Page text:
Sunday, September 30, 2007

what is this `I'?

What is this `I' that rises from within?
Only a thought that, like a bubble, floats
Up to the troubled surface of Awareness.
In sleep the sea is still, no bubble rises:
Then too you are.
You're not the `I' that rises and then sets,
You are the sole Awareness in the All,
The eternal, uncreated Light of Being.

~ Sri Muruganar, from 'Suttaruttal'

Saturday, September 29, 2007

the spreading radiance of his true teaching rushed forth in all directions

Light of lights, graciously he plunged me into the ocean of
divine love at his holy feet so that I tasted the sweetness of final
bliss with which I could not be sated. Origin and source of my
understanding, the spreading radiance of his true teaching
rushed forth in all directions until within my heart it united
with my very being.

~ Sri Muruganar, Sri Ramana Anubhuti

Friday, September 28, 2007

Sri Bhagavan's love of children

The single most powerful memory of those days in my personal experience of Bhagavan occurred one day when I accompanied my mother to the ashram. I was about 5 years old at the time. Bhagavan was sitting on a small pial (raised platform) in the thatched room adjoining the Old Hall. The place is where Bhagavan's samadhi is now. The platform faced east whereas in the Old Hall Bhagavan faced south. My mother prostrated before Bhagavan in the traditional way and I who was standing next to her, suddenly climbed on her back, and sat there as if riding a horse or an elephant. My mother became very angry and tried to push me down. But Bhagavan, seeing my innocent mischief, smiled and enjoyed the fun. He bade my mother not to scold or push but stay in that prostrated posture for a few seconds more. When I recollect this incident I become enthralled at the memory of his beautiful, smiling countenance. He loved children and their playful mischief.

~ D. Rajaram, The Mountain Path, June, 2003

Thursday, September 27, 2007

understand yourself first

Sri Bhagavan: You want to know about God, about Heaven and how sages work for solving such big problems. I tell you that till you know what you yourself really are, you cannot in the least understand any of these. Understand yourself first and everything else would be clear to you then.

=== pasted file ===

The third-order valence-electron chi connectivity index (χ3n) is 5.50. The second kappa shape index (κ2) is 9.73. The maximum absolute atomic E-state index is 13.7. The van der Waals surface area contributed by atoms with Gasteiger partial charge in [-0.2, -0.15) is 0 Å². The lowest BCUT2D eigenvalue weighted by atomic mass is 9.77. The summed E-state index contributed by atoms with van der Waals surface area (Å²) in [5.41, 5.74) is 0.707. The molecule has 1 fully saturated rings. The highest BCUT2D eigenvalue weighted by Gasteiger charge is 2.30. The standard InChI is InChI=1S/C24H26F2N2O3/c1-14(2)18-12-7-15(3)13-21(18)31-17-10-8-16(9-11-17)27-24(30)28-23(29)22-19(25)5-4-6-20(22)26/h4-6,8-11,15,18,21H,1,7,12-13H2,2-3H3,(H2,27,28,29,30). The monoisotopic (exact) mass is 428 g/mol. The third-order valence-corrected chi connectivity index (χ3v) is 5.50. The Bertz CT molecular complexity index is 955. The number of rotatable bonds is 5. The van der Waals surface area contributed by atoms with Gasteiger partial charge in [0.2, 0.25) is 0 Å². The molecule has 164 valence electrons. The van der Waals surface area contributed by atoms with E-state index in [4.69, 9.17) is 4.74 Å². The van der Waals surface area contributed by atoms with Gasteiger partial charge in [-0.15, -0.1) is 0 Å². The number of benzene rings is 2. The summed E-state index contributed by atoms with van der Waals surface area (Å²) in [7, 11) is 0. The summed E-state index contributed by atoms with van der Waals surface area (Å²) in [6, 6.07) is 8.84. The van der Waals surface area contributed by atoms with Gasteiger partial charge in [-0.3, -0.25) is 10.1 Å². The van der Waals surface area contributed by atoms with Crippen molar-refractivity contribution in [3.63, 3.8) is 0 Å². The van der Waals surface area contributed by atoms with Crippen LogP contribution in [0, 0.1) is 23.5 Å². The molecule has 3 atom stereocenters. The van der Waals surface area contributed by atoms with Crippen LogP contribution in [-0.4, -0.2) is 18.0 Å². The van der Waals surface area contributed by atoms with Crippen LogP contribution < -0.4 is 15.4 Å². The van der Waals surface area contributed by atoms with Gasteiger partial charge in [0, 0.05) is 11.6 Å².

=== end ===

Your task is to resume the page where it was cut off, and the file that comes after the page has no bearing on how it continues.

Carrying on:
D: If sadhus mingle with people and reform them, it will be very good.

Sri Bhagavan: In the eye of the jnani there are no others so there is nothing like mingling with others for him.

~ A Practical Guide to Known Yourself, Conversations with Sri Ramana Maharshi, complied and edited by A. R. Natarajan

Wednesday, September 26, 2007

grazing stealthily on others' estates

Mr. B. C. Das asked why the mind cannot be turned inward in spite of repeated attempts.

Sri Ramana: It is done by practice and dispassion and that succeeds only gradually. The mind, having been so long a cow accustomed to graze stealthily on others' estates, is not easily confined to her stall. However much her keeper tempts her with luscious grass and fine fodder, she refuses the first time; then she takes a bit; but her innate tendency to stray away asserts itself; and she slips away; on being repeatedly tempted by the owner, she accustoms herself to the stall; finally even if let loose she would not stray away. Similarly with the mind. If once it finds its inner happiness it will not wander outward.

~ Talk 213, Talks with Sri Ramana Maharshi

Tuesday, September 25, 2007

Let us adore the Self as Ramana

Verily the Self in the Heart appears as the five
elements, as the sun, moon and stars, as angels and
different deities; as the vast space and as the origin
and source of all this. Let us adore the Self as `Ramana'.

`Ramana', the Pure Self, whose Grace emanates from
its seat -- the Heart, whose Grace plays upon His
serene face, and is directed through His most
beautiful eyes, blessing all who turn to Him.

~ T. K. Sundaresa Iyer, At The Feet of Bhagavan

Monday, September 24, 2007

The ego false and transient makes
The transient world seem real and lasting;
And if it dies, the Self abides
As the sole Being and ground
Of this phenomenal universe.

~ The Garland of Guru's Sayings

Sunday, September 23, 2007

That too is a limitation

Devotee: Bhagavan, it is said that Sri Ramakrishna Paramahamsa put his palm on the head of Swami Vivekananda and that the latter had transcendental experience. Could you not do some such thing for me?

Bhagavan smiled and said: Yes, scriptures speak of such dikshas (initiations) and hastha diksha is one of them. But that too is a limitation. When a mighty river runs overflowing its banks, why divert it into a particular channel? Let all those who are thirsty drink to their hearts’ content and capacity.